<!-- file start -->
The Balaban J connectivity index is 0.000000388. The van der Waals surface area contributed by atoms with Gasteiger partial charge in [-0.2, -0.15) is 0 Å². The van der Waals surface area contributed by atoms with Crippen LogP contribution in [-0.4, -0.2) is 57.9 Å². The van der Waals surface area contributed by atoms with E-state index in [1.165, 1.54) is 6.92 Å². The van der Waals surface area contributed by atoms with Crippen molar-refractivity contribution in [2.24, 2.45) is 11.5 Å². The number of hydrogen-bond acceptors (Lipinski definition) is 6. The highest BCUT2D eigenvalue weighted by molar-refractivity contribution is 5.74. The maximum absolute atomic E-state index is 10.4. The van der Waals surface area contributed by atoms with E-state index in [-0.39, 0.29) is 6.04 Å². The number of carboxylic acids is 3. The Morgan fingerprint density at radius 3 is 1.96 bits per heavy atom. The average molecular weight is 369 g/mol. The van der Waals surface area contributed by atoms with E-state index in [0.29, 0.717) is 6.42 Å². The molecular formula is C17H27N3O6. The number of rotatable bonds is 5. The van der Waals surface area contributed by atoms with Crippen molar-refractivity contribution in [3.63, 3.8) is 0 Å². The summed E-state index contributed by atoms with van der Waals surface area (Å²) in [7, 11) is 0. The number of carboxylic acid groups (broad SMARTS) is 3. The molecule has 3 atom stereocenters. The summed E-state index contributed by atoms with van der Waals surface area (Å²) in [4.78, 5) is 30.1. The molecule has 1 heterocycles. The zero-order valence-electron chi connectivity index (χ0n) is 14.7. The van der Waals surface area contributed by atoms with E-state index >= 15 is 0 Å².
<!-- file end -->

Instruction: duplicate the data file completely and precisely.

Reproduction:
The Balaban J connectivity index is 0.000000388. The van der Waals surface area contributed by atoms with Gasteiger partial charge in [-0.2, -0.15) is 0 Å². The van der Waals surface area contributed by atoms with Crippen LogP contribution in [-0.4, -0.2) is 57.9 Å². The van der Waals surface area contributed by atoms with E-state index in [1.165, 1.54) is 6.92 Å². The van der Waals surface area contributed by atoms with Crippen molar-refractivity contribution in [2.24, 2.45) is 11.5 Å². The number of hydrogen-bond acceptors (Lipinski definition) is 6. The highest BCUT2D eigenvalue weighted by molar-refractivity contribution is 5.74. The maximum absolute atomic E-state index is 10.4. The van der Waals surface area contributed by atoms with E-state index in [-0.39, 0.29) is 6.04 Å². The number of carboxylic acids is 3. The Morgan fingerprint density at radius 3 is 1.96 bits per heavy atom. The average molecular weight is 369 g/mol. The van der Waals surface area contributed by atoms with E-state index in [0.29, 0.717) is 6.42 Å². The molecular formula is C17H27N3O6. The number of rotatable bonds is 5. The van der Waals surface area contributed by atoms with Crippen molar-refractivity contribution in [3.63, 3.8) is 0 Å². The summed E-state index contributed by atoms with van der Waals surface area (Å²) in [7, 11) is 0. The number of carboxylic acid groups (broad SMARTS) is 3. The molecule has 3 atom stereocenters. The summed E-state index contributed by atoms with van der Waals surface area (Å²) in [4.78, 5) is 30.1. The molecule has 1 heterocycles. The zero-order valence-electron chi connectivity index (χ0n) is 14.7. The van der Waals surface area contributed by atoms with E-state index >= 15 is 0 Å².